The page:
|Ordered||As a Type S4-S2-BB3 hull, MCE hull 1094|
|Awarded||18 June 1942|
|Builder||Kaiser Shipbuilding Company, Vancouver, Washington|
|Laid down||12 December 1942|
|Launched||1 May 1943|
|Sponsored by||Martha Fletcher|
|Commissioned||27 August 1943|
|Decommissioned||5 August 1946|
|Stricken||1 March 1959|
|Fate||Sold for scrap, 24 November 1959|
|General characteristics |
|Class and type||Casablanca-class escort carrier|
|Draft||20 ft 9 in (6.32 m) (max)|
|Speed||19 knots (35 km/h; 22 mph)|
|Range||10,240 nmi (18,960 km; 11,780 mi) at 15 kn (28 km/h; 17 mph)|
|Aircraft carried||27 aircraft|
|Part of:||United States Pacific Fleet (1943-46), Atlantic Reserve Fleet (1946-1959)|
|Operations:||Battle of Kwajalein, Western New Guinea campaign, Battle of Saipan, Battle of Okinawa, Operation Magic Carpet|
|Awards:||11 Navy Unit Commendations, 9 Battle Stars|
USS Anzio (ACV/CVE/CVHE-57), was a Casablanca-class escort carrier of the United States Navy that saw service during World War II in the Pacific War. Originally classified as an auxiliary aircraft carrier ACV-57, the vessel was laid down in 1942, in Vancouver, Washington, by the Kaiser Shipbuilding Company and initially named Alikula Bay, then renamed Coral Sea and redesignated CVE-57 in 1943. Coral Sea took part in naval operations supporting attacks on the Gilbert and Marshall Islands, New Guinea and the Marianas Islands. In September 1944, she was renamed Anzio. As Anzio, the escort carrier took part in assaults on the Bonin Islands and Okinawa. Following the cessation of hostilities in 1945, Anzio was among the escort carriers used in Operation Magic Carpet, returning US soldiers to the United States. Following this service, she was laid up in reserve at Norfolk, Virginia, in 1946. The escort carrier was redesignated CVHE-57 on 15 June 1955, before being sold for scrap in 1959.
Construction and service
Originally classified as the auxiliary aircraft carrier ACV-57, the vessel's keel was laid down on 12 December 1942, by the Kaiser Shipbuilding Company at their yard in Vancouver, Washington, under a Maritime Commission (MARCOM) contract, MC hull 1094. The vessel was initially named Alikula Bay on 22 January 1943, before being renamed Coral Sea on 3 April 1943. The ship was launched on 1 May 1943, sponsored by Martha Fletcher, wife of Admiral Frank J. Fletcher. Coral Sea was redesignated CVE-57 on 15 July 1943, and commissioned at Astoria, Oregon, on 27 August 1943, Captain Herbert W. Taylor, in command.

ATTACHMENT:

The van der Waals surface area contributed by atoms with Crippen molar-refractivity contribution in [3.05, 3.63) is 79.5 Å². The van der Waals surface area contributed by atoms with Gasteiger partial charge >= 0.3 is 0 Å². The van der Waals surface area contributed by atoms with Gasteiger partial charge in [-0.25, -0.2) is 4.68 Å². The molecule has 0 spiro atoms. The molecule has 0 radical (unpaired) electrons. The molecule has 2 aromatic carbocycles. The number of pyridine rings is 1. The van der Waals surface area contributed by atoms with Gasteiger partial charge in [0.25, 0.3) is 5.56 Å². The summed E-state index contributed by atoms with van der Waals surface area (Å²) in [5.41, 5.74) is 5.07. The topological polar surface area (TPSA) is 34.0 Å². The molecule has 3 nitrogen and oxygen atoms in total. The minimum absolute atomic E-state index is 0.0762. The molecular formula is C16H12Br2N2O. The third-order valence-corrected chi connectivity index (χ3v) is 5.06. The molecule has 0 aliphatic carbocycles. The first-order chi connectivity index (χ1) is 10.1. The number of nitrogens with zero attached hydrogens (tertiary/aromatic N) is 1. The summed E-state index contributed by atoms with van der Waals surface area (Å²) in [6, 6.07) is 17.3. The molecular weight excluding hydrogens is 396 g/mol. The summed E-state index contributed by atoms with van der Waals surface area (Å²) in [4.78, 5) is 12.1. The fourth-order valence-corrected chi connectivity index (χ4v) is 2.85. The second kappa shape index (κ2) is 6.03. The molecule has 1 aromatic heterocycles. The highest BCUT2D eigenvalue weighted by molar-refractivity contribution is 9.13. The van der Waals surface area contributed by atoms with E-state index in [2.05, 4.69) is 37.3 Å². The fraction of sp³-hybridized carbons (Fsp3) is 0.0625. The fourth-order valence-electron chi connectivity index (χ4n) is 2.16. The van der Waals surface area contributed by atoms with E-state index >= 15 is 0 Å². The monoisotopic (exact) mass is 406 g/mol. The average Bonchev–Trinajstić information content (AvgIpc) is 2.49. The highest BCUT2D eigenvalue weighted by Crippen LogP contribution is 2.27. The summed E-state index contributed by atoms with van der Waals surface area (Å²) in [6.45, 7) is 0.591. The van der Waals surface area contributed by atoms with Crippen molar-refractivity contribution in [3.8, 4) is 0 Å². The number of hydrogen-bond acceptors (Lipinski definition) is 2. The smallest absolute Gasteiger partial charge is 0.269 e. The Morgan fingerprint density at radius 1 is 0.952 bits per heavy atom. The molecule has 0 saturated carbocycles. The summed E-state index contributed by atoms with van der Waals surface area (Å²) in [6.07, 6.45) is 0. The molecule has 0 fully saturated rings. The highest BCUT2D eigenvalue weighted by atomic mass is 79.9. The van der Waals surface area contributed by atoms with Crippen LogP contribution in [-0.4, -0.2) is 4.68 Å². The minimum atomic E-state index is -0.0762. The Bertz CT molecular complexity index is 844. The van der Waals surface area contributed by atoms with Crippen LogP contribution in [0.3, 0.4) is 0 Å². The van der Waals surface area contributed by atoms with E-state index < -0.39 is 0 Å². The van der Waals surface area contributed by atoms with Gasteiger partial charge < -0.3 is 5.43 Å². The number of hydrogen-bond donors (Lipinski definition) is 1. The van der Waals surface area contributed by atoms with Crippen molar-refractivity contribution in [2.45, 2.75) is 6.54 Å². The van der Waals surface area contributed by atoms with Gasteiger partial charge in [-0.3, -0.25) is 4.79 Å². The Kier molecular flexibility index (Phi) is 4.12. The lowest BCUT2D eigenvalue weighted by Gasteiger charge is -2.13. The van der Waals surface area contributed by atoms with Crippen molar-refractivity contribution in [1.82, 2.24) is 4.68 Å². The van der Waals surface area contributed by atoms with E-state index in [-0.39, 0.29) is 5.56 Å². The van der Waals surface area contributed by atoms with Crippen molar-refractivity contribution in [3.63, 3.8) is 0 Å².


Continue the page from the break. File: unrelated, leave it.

Gilbert and Marshall Islands
On 24 September, Coral Sea departed Astoria, for shakedown in Puget Sound. The vessel arrived at San Diego, California, on 8 October, to load aircraft and hold flight operations off the California coast. The carrier sailed for Hawaii on 25 October, and upon arrival at Pearl Harbor, joined by sister ship Liscome Bay for exercises off Oahu. On 10 November, Coral Sea steamed southwest to join the American forces about to invade the Gilbert Islands. She launched strikes on Makin Island from 20 to 28 November. When Tarawa Atoll had been captured, Coral Sea headed for Pearl Harbor and arrived there on 5 December. She paused to embark passengers and load aircraft for transport to the US and departed on 8 December. She arrived at Alameda, California, on 14 December, to take on new aircraft. She put to sea on 22 December, and steamed back to Hawaii. On 28 December, Coral Sea anchored at Pearl Harbor and began preparations for the impending assault on Kwajalein.
Coral Sea was underway on 3 January 1944, for a series of exercises in Hawaiian waters. After final fitting out, she sailed on 22 January, in Task Group 52.9 (TG 52.9) and arrived in the vicinity of Kwajalein, on 31 January, two days after aircraft of the Fast Carrier Task Force began pounding airfields on the atoll. She provided direct and indirect air support for the amphibious landings. On 24 February, the escort carrier set course for Eniwetok, but was recalled to Hawaii, and arrived at Pearl Harbor, on 3 March.
Solomon Islands and New Guinea
After a brief respite, Coral Sea got underway again on 11 March and proceeded to the Solomon Islands. She anchored at Tulagi, on 21 March, and resupplied before sailing again on 30 March, for Emirau Island. From 1–11 April, she launched aircraft in support of forces occupying Emirau and returned to Port Purvis on Florida Island in the Solomons on 15 April. The next day, Coral Sea left Tulagi, to assist in the reconquest of New Guinea. On 19 April, she joined TG 78.2, which was formed to support Allied footholds at Hollandia (currently known as Jayapura) and Aitape. Her aircraft joined in strikes on 22 April, and on 26 April, the escort carrier sailed to Seeadler Harbor, for replenishment and on 7 May, headed for Espiritu Santo, for availability.
Marianas Islands and Bonin Islands operations